Saving Fruit and Veg

How carefully do you choose your fruits and veggies? Here’s a shocking stat: The average U.S. household throws out nearly a quarter of the fruits and vegetables they buy. For a family of four, that adds up to about $500 each year, according to a study by the University of Arizona.You can save money by taking some extra time in the produce aisle.And knowing how to pick and store your produce can help extend shelf life so that it doesn’t get to the point where you have to throw it out. The first step is to immediately inspect your goods once you get home and pluck out any spoiled specimens.

It is really is true that one bad apple really can spoil the whole bunch. And it’s especially especially true for soft fruits such as peaches and nectarines. The higher the sugar content, the more likely a fruit is to spoil faster.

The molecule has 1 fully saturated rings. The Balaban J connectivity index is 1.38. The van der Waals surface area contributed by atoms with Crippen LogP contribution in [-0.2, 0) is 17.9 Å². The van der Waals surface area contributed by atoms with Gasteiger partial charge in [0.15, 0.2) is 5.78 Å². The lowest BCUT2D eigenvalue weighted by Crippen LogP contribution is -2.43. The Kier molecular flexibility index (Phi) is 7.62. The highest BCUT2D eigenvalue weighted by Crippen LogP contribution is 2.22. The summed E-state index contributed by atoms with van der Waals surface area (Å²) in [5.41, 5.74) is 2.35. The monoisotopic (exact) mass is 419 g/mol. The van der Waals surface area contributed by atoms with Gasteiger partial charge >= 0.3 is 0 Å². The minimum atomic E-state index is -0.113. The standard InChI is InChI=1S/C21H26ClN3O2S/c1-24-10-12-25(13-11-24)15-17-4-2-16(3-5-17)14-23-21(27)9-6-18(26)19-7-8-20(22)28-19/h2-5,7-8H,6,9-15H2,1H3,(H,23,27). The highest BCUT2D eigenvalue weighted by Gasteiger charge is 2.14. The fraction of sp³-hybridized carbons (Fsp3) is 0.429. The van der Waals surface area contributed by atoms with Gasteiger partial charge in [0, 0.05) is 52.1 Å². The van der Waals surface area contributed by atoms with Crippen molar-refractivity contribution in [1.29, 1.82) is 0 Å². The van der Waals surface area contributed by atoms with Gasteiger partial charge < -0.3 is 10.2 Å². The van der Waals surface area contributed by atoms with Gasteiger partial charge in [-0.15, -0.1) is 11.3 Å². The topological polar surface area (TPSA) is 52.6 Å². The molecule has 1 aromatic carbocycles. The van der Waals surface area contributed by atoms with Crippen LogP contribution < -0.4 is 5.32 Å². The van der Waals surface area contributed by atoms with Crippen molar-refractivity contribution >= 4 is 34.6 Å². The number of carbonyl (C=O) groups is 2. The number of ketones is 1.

After weeding out any rotten pieces, make sure you store produce in optimal conditions. Take note of how fruit and veggies are displayed at the supermarket – it’s usually a good indicator of how they should be kept at home.

Cherries, for example, are packed and shipped in cold temperatures – so refrigeration is the best option.

Tomatoes, on the other hand, break down more quickly when refrigerated.

Most produce – especially mushrooms – is sensitive to moisture and stores better unwashed. A good rinse is best saved for right before eating or cooking. Adding citrus juice to pre-cut fruit can also keep them fresh longer.

If you’re not sure of the best way to store a particular fruit or vegetable, ask a produce department manager or check online.

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